The University of Southampton
Courses

GERM1003 German History, Politics and Society

Module Overview

The course offers an outline of German history that begins in the post-unification era and takes successive backward views that track developments into the 19th century.

Aims and Objectives

Module Aims

• introduce students to German history as social history and Alltagsgeschichte; • consider historical change, movements and ideas that span the period from the 19th century to the present; • provide a multifaceted view of history and society that includes a range of sources (literary, film, documentary); • introduce students to some basic German terms for historical and political phenomena.

Learning Outcomes

Knowledge and Understanding

Having successfully completed this module, you will be able to demonstrate knowledge and understanding of:

  • the emergence of the modern German state at the end of the 19th century;
  • the impact of war and the Holocaust on divided and then reunified Germany;
  • how the social and political fractures of Germany’s history are recorded and represented in historical and cultural forms;
  • how the larger historical context shapes ordinary lives in different ways.
Transferable and Generic Skills

Having successfully completed this module you will be able to:

  • communicate information, ideas, arguments and evaluation effectively, both in oral and written form;
  • engage in collaborative work within a limited time-scale;
  • describe, evaluate and apply some key theoretical concepts;
  • make connections between different disciplinary practices for analysis (we use a trans- disciplinary range of texts and audiovisual material);
  • practise your reading and analysis in a critical, self-reflexive way.
Subject Specific Practical Skills

Having successfully completed this module you will be able to:

  • make use of an enhanced range of linguistic skills in German;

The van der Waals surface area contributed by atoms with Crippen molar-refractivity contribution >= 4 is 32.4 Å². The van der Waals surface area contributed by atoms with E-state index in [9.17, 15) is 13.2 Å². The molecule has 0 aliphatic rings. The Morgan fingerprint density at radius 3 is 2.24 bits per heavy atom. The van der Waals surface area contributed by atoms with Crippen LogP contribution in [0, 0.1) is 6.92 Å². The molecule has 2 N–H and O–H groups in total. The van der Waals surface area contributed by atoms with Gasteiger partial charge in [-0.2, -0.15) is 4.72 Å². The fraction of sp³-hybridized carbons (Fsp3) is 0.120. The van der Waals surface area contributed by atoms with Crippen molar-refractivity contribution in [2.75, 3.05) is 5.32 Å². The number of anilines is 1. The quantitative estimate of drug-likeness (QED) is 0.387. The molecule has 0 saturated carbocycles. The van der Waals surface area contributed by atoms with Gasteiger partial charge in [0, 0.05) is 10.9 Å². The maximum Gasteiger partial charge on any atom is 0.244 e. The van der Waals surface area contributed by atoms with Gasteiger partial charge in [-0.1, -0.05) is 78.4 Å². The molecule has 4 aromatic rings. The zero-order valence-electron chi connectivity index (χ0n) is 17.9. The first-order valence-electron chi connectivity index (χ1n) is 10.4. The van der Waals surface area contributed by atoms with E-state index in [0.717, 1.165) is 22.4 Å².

• identify the social and political significance of a historical or cultural source;
  • write in an informed and analytical way on a case study of German history.
Subject Specific Intellectual and Research Skills

Having successfully completed this module you will be able to:

  • work with and compare a range of historical and cultural sources;
  • recognize the ways in which particular historical events have gained significance in the German cultural sphere.

Syllabus

The course offers an outline of German history that begins in the post-unification era and takes successive backward views that track developments into the 19th century. Rather than taking the present for granted, this alternative perspective of history incorporates the present as a site from where we take a particular look into the past. This provides scope for interesting and important questions about the links between past and present. This is particularly salient in relation to contemporary German society, which constantly insists on the need to ‘come to terms with the past’. In order to illuminate the connection between the social, political and historical we will pay particular attention to how larger public worlds and political processes are received by ordinary people and reflected in their everyday lives. Most of our examples will be taken from the changing social worlds of family, youth and education. Students will be able to expand their linguistic experience through exposure to primary German sources, audio-visual material and secondary literature, comparing historical and literary representations of social and political experience.

Learning and Teaching

Teaching and learning methods

Teaching methods include • lectures; • seminar discussion; • collaborative presentations and tasks. Learning activities include • independent study/research; • preparing and delivering oral presentations; • written work; • accessing online resources.

TypeHours
Independent Study126
Teaching24
Total study time150

Resources & Reading list

Mark Allinson (2002). Germany and Austria. 1814-2000. Modern History for Modern Languages. 

Assessment

Assessment Strategy

Assessments designed to provide informal, on-module feedback ? feedback on presentations and written work; ? discussing essay drafts.

Summative

MethodPercentage contribution
Book review  (500 words) 30%
Essay  (2000 words) 50%
Seminar presentation 20%

Repeat Information

Repeat type: Internal & External

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